In college, my English professor saw something in my writing. So much so that she encouraged me to minor in it. I had chosen business as my major because of its practicality. Even a minor in writing sounded futile. My young self questioned the kinds of good jobs available to writers. I eventually retreated on that opinion a little, choosing to study writing, but also publishing, in grad school. At least with publishing thrown in, I’d be better positioned for a job.
Full-time writer was not a reality I could imagine. Dream about, sure, but rather fantastically. What I’ve come to realize is that I’ve never been a full-time writer. Even after spending several years working for myself, I never just wrote. Oh no. I taught as one of our highly valued adjunct professors. I took on clients. Started a consulting practice. I spoke. I wrote on the side of my side gigs. But mostly, I hustled.
Despite popular thought: Hustling is not creating. Hustling is hustling.
I wasn’t alone. My fellow creators and media makers, from journalists to filmmakers, were also battling this multi-headed animal. Our reality prompted me to start the create daily, a service to help creators create consistently by connecting them with high value opportunities for projects and gigs for money.
Here’s the thing: most creators just want to create. But it’s hard as hell to be a full-time creator. It’s hard as hell to create daily. Shoot, it’s hard as hell to create consistently.
Here’s a non-exhaustive list of reasons:
They don’t want you to create daily
I personally haven’t had to deal with any DJ Khaled-level haters. Mine have been the flat-out confused. You know, folk who just “don’t get” creatives and label us accordingly as weird / unstable / fill-in-the-blank. Unfortunately, some of these people are family and friends. Even more unfortunate, we may care what these people think. That caring messes with our heads.
Support gotta be macro and micro
And by support, I mean all types. Emotional support is probably just as important as financial. And institutional support. And policy-driven support.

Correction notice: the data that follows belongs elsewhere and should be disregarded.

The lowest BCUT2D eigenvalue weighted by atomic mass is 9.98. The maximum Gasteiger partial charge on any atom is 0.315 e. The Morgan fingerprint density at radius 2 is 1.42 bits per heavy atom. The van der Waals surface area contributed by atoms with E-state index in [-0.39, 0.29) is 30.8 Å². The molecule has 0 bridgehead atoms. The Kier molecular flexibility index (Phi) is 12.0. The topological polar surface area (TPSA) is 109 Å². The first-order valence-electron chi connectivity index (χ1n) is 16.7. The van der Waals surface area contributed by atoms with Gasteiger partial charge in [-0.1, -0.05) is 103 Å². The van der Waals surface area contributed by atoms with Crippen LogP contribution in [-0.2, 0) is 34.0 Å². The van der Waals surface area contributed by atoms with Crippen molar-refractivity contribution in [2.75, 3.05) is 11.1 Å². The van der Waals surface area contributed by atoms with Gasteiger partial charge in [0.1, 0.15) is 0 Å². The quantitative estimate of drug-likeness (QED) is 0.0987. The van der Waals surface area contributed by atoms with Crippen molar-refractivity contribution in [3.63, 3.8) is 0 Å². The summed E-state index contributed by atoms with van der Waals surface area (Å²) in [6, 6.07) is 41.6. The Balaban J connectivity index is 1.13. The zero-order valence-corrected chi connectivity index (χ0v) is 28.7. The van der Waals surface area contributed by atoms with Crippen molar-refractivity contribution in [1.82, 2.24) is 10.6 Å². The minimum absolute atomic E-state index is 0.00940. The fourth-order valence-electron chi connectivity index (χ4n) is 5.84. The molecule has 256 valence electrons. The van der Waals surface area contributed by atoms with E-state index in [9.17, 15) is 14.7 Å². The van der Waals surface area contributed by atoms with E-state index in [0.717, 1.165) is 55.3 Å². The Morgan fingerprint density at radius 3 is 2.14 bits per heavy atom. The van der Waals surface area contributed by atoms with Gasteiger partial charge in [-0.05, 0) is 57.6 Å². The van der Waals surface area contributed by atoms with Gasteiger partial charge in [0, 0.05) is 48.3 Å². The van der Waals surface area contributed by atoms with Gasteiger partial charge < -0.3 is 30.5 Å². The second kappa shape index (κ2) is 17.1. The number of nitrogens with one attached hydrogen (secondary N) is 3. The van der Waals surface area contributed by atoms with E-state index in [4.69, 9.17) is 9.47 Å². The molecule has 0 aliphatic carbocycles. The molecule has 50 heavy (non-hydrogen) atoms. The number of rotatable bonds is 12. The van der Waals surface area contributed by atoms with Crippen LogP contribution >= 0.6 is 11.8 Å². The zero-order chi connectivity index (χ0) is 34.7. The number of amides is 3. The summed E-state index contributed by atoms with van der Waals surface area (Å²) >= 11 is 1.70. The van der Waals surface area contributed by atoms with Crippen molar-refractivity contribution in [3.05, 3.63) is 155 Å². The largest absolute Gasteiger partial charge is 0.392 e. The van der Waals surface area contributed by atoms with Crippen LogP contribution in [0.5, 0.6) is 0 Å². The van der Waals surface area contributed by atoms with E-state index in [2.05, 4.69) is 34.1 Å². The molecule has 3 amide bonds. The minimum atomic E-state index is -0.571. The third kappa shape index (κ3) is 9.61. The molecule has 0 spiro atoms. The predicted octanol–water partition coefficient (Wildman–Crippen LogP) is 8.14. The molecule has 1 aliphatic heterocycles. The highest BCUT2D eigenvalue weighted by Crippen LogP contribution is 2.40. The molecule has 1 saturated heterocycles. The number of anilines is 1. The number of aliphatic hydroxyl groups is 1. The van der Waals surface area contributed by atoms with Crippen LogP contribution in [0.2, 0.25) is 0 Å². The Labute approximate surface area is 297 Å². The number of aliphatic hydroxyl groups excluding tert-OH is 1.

Life, life, life, life, life
Since we’re talking about money, mortgages also make it hard as hell to create daily. So do bills and those sinister student loans. In order to fulfill these obligations, you have to be able to make a living from creating, which is hard as hell. Or you gotta have a J-O-B or several, which tends to cut down on the available time, capacity, and space to create. The best intentions or most coveted MFA degree can’t compete with life.
Creating requires dough
Yes, these days we can make films on our phones and release novels on our blog. Trust, I’m all about DIY and creating your own opportunity. But let’s not fool or undervalue ourselves. Creating cost money. Ask Kickstarter.
High risk, low returns
Being a full-time creator means you’re not creating as a hobby, but rather a career. And this means that you’re attached to some industry — media, film, publishing, etc. And these industries tend to have different agendas, expectations, and ideals, many of which conflict with creative processes and outputs. And sometimes the pay for a creator’s work or services is inconsistently appropriate and often takes too damn long. Then there’s this: Creating is one thing, but marketing and distribution, getting people to consume it, is another. Creators can create for themselves, sure, but this is not financially sustainable.
Fear is a one mickie fickie
Creating stuff and releasing it to the big, bad world is not for the lighthearted. And that was before the internet and comment sections. Fear can manifest itself in all types of ways: perfectionism, procrastination, self-sabotage and self-doubt. It ain’t easy to create under these conditions. At one point, while writing one of my books, I had a moment where I questioned my ability to write a book in the first place. That moment lasted several weeks against a looming deadline. Creative paralysis.
Failure has made quite the comeback or maybe it just has a good PR person. The failure I know is painful and debilitating. Even if there are lessons learned, it can be devastating for creatives with emotional connections to their work. And if failure equates to disappointing sales, the consequences can impact your livelihood.
It’s all connected.
Yet, all of these forces aside, for many creators, not creating just isn’t an option. So they make it work. And I’m committed to helping us do just that.
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